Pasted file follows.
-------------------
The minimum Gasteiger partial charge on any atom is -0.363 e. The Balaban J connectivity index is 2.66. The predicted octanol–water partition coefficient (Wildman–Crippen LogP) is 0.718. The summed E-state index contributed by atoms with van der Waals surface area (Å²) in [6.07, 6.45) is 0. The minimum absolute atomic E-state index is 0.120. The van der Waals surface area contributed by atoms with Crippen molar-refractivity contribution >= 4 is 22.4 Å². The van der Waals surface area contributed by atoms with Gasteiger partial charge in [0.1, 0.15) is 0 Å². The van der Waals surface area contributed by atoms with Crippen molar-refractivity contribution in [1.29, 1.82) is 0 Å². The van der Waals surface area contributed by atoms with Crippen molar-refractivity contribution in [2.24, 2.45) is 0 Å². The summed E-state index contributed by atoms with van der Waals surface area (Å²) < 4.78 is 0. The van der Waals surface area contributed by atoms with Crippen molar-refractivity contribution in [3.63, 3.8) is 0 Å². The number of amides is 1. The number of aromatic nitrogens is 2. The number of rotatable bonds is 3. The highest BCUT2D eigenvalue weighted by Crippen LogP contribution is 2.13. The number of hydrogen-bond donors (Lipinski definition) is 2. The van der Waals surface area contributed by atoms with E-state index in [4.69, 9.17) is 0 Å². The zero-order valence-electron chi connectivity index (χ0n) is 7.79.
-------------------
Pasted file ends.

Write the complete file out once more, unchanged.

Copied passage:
The minimum Gasteiger partial charge on any atom is -0.363 e. The Balaban J connectivity index is 2.66. The predicted octanol–water partition coefficient (Wildman–Crippen LogP) is 0.718. The summed E-state index contributed by atoms with van der Waals surface area (Å²) in [6.07, 6.45) is 0. The minimum absolute atomic E-state index is 0.120. The van der Waals surface area contributed by atoms with Crippen molar-refractivity contribution >= 4 is 22.4 Å². The van der Waals surface area contributed by atoms with Gasteiger partial charge in [0.1, 0.15) is 0 Å². The van der Waals surface area contributed by atoms with Crippen molar-refractivity contribution in [1.29, 1.82) is 0 Å². The van der Waals surface area contributed by atoms with Crippen molar-refractivity contribution in [2.24, 2.45) is 0 Å². The summed E-state index contributed by atoms with van der Waals surface area (Å²) < 4.78 is 0. The van der Waals surface area contributed by atoms with Crippen molar-refractivity contribution in [3.63, 3.8) is 0 Å². The number of amides is 1. The number of aromatic nitrogens is 2. The number of rotatable bonds is 3. The highest BCUT2D eigenvalue weighted by Crippen LogP contribution is 2.13. The number of hydrogen-bond donors (Lipinski definition) is 2. The van der Waals surface area contributed by atoms with E-state index in [4.69, 9.17) is 0 Å². The zero-order valence-electron chi connectivity index (χ0n) is 7.79.